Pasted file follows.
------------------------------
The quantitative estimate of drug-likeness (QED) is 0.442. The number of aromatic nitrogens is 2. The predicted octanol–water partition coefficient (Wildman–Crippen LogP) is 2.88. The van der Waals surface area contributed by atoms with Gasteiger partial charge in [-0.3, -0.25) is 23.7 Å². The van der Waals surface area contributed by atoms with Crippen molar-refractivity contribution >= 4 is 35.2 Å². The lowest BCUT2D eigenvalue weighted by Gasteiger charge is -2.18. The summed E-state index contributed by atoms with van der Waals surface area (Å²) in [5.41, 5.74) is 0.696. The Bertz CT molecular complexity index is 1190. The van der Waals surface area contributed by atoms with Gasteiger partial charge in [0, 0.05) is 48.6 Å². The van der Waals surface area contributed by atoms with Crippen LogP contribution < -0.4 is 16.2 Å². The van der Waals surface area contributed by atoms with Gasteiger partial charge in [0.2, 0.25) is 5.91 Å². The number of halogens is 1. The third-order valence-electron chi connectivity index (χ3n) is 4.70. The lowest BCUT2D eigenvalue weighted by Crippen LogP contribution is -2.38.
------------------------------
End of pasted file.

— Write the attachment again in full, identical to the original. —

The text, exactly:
The quantitative estimate of drug-likeness (QED) is 0.442. The number of aromatic nitrogens is 2. The predicted octanol–water partition coefficient (Wildman–Crippen LogP) is 2.88. The van der Waals surface area contributed by atoms with Gasteiger partial charge in [-0.3, -0.25) is 23.7 Å². The van der Waals surface area contributed by atoms with Crippen molar-refractivity contribution >= 4 is 35.2 Å². The lowest BCUT2D eigenvalue weighted by Gasteiger charge is -2.18. The summed E-state index contributed by atoms with van der Waals surface area (Å²) in [5.41, 5.74) is 0.696. The Bertz CT molecular complexity index is 1190. The van der Waals surface area contributed by atoms with Gasteiger partial charge in [0, 0.05) is 48.6 Å². The van der Waals surface area contributed by atoms with Crippen LogP contribution < -0.4 is 16.2 Å². The van der Waals surface area contributed by atoms with Gasteiger partial charge in [0.2, 0.25) is 5.91 Å². The number of halogens is 1. The third-order valence-electron chi connectivity index (χ3n) is 4.70. The lowest BCUT2D eigenvalue weighted by Crippen LogP contribution is -2.38.